Today I can announce… We’ve lost the plot

Yesterday I joined around 50 Leaders of youth organisations at the House of Commons for the launch of the Generation Change report: Service Nation 2020.

A medium-sized family home in west London costs around £1m, the same amount that Rob Wilson thinks will solve disenfranchisement among young people in the UK

A medium-sized family home in west London costing around £1m, probably one of 500,000 in the capital...

The report had five recommendations for the new government. Each should increase youth social action opportunities across the UK. This is a target the government is vocally committed to supporting.

The Minister for Civil Society, Rob Wilson, acknowledged the report (without indicating any interest in its recommendations) and went on to make his big announcement.

He told us that the government has just put aside £1 million to support youth social action initiatives across the UK.

He then told us that he recognised the million pounds couldn’t solve everything, so it would help with specific action in the East of England because that is where the least social action is happening with young people at the moment.

This is where my dismay began to set in. It doesn’t relate to the proposition, but the solution:

£1 million always sounds impressive. However, you couldn’t announce less.

And, put in perspective, it’s the cost of a medium-sized family home in West London. Yes, he’s put aside the cost of a medium-sized family home in West London to help solve the problem of disenfranchised young people in the UK.

It makes you wonder how we got to the point where that could sound sufficiently impressive to not be simply shameful coming from the lips of a minister of the world’s ninth richest nation?

How did we set our aspirations so low? Could we have side-lined the issue any further? I must check out whether slug pellets get a bigger subsidy.

Could he not have simply said: ‘and today I am pleased to announce that we will tokenise the issue of youth social engagement’?

Of course, it is not politically savvy for me to write this. But I can’t help wondering why, by contrast, it is politically savvy for a minister to get away with committing such a relatively trivial sum to empowering the next generation of citizens without a shocking outcry.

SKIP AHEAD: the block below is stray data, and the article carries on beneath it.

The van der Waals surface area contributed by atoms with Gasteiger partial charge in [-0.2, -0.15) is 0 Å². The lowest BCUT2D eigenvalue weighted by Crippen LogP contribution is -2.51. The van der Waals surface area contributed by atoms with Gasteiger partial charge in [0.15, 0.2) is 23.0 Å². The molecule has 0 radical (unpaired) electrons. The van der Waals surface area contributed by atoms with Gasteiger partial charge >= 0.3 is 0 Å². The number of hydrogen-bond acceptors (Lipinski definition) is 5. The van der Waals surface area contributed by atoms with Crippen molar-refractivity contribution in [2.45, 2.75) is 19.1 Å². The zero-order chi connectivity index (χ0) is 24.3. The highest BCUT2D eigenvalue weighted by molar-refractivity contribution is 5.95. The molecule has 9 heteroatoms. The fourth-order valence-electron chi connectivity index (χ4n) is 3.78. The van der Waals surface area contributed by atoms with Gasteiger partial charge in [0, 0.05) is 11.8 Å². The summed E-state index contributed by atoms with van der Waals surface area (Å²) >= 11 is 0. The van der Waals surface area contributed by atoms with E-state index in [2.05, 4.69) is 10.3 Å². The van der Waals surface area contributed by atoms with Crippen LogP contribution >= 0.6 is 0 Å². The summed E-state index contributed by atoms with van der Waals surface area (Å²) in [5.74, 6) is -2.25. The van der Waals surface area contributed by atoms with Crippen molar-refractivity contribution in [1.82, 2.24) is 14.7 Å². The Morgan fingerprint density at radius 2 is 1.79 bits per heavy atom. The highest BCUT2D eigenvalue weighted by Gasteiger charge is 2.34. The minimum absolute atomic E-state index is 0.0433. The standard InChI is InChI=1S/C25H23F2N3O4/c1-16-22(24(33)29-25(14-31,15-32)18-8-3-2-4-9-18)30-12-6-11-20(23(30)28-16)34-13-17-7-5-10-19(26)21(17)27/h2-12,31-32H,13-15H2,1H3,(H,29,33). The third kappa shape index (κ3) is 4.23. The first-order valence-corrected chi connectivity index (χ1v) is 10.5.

Instead we’ll stand around looking grateful for their choices around our money.

Yet to make such an announcement six months after he cut a much smaller amount of funding from our school program (Giving Nation) that has been engaging forty thousand young people a year in six hundred schools – and would have returned more than a million for charity in the process – is galling.

If that sounds bitter, I promise you I’m bigger than that: as a citizen I just can’t get my head around the differential between the needs of our young people facing an unprecedented future of social flux and the cost of a medium sized family home in West London. It makes the whole enterprise look pitifully trivial and our collective priorities meaningless.

We have overpriced the housing plot, privatised the political plot, and lost the social plot.

Views expressed on this blog are not necessarily those of the Citizenship Foundation.

3 thoughts on “Today I can announce… We’ve lost the plot

  1. Thanks Andy

    If that is the full extent of our Governments aspirations and commitment to our young people – we do have a very serious problem.

    Whilst the church and other caring people will continue to do their excellent work we must at the same time keep up the pressure on the Government and our own local MPs and councils to increase the energy and resources being made available for this significant section of our society.

    They must be helped to realise that our young people not only comprise of very large numbers of people requiring, help, love, encouragement, training & nurture but if they are not helped now – rather than being a resource for and the powerhouse of the nation, in future years they will become part of a much bigger problem.

  2. I am speechless but not surprised. I will be asking our 280 strong team of young journalists what they make of this, and doing my best to get their views heard.

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